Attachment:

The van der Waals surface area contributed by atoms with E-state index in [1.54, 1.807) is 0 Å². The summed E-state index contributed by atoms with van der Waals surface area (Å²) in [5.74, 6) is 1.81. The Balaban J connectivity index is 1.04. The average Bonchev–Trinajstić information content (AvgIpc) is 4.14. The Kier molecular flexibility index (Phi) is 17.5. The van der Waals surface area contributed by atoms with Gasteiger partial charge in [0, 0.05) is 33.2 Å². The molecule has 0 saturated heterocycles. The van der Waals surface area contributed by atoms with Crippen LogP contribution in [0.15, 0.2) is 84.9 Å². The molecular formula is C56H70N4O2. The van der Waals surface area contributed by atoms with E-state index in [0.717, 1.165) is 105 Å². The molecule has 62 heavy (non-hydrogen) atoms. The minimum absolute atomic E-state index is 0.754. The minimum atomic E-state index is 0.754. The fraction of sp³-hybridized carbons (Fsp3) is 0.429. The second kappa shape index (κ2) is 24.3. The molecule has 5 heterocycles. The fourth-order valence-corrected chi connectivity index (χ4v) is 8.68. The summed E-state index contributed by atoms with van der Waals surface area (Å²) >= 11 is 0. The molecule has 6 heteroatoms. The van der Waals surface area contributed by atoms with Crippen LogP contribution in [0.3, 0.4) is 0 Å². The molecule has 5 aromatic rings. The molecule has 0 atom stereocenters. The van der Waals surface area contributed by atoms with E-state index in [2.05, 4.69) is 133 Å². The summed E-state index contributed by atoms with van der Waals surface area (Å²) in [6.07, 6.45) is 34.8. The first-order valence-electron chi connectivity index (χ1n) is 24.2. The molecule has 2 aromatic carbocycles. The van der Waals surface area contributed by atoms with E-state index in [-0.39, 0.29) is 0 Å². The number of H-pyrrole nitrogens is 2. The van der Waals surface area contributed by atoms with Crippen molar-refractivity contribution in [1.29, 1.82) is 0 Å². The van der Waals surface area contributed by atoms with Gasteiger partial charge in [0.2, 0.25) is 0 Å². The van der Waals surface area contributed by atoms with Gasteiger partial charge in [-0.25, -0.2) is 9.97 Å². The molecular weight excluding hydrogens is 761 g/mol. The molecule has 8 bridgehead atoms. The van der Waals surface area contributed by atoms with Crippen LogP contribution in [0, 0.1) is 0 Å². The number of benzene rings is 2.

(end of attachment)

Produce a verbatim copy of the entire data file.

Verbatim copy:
The van der Waals surface area contributed by atoms with E-state index in [1.54, 1.807) is 0 Å². The summed E-state index contributed by atoms with van der Waals surface area (Å²) in [5.74, 6) is 1.81. The Balaban J connectivity index is 1.04. The average Bonchev–Trinajstić information content (AvgIpc) is 4.14. The Kier molecular flexibility index (Phi) is 17.5. The van der Waals surface area contributed by atoms with Gasteiger partial charge in [0, 0.05) is 33.2 Å². The molecule has 0 saturated heterocycles. The van der Waals surface area contributed by atoms with Crippen LogP contribution in [0.15, 0.2) is 84.9 Å². The molecular formula is C56H70N4O2. The van der Waals surface area contributed by atoms with E-state index in [0.717, 1.165) is 105 Å². The molecule has 62 heavy (non-hydrogen) atoms. The minimum absolute atomic E-state index is 0.754. The minimum atomic E-state index is 0.754. The fraction of sp³-hybridized carbons (Fsp3) is 0.429. The second kappa shape index (κ2) is 24.3. The molecule has 5 heterocycles. The fourth-order valence-corrected chi connectivity index (χ4v) is 8.68. The summed E-state index contributed by atoms with van der Waals surface area (Å²) >= 11 is 0. The molecule has 6 heteroatoms. The van der Waals surface area contributed by atoms with Crippen LogP contribution in [0.3, 0.4) is 0 Å². The molecule has 5 aromatic rings. The molecule has 0 atom stereocenters. The van der Waals surface area contributed by atoms with E-state index in [2.05, 4.69) is 133 Å². The summed E-state index contributed by atoms with van der Waals surface area (Å²) in [6.07, 6.45) is 34.8. The first-order valence-electron chi connectivity index (χ1n) is 24.2. The molecule has 2 aromatic carbocycles. The van der Waals surface area contributed by atoms with E-state index in [-0.39, 0.29) is 0 Å². The number of H-pyrrole nitrogens is 2. The van der Waals surface area contributed by atoms with Crippen molar-refractivity contribution in [1.29, 1.82) is 0 Å². The van der Waals surface area contributed by atoms with Gasteiger partial charge in [0.2, 0.25) is 0 Å². The van der Waals surface area contributed by atoms with Gasteiger partial charge in [-0.25, -0.2) is 9.97 Å². The molecular weight excluding hydrogens is 761 g/mol. The molecule has 8 bridgehead atoms. The van der Waals surface area contributed by atoms with Crippen LogP contribution in [0, 0.1) is 0 Å². The number of benzene rings is 2.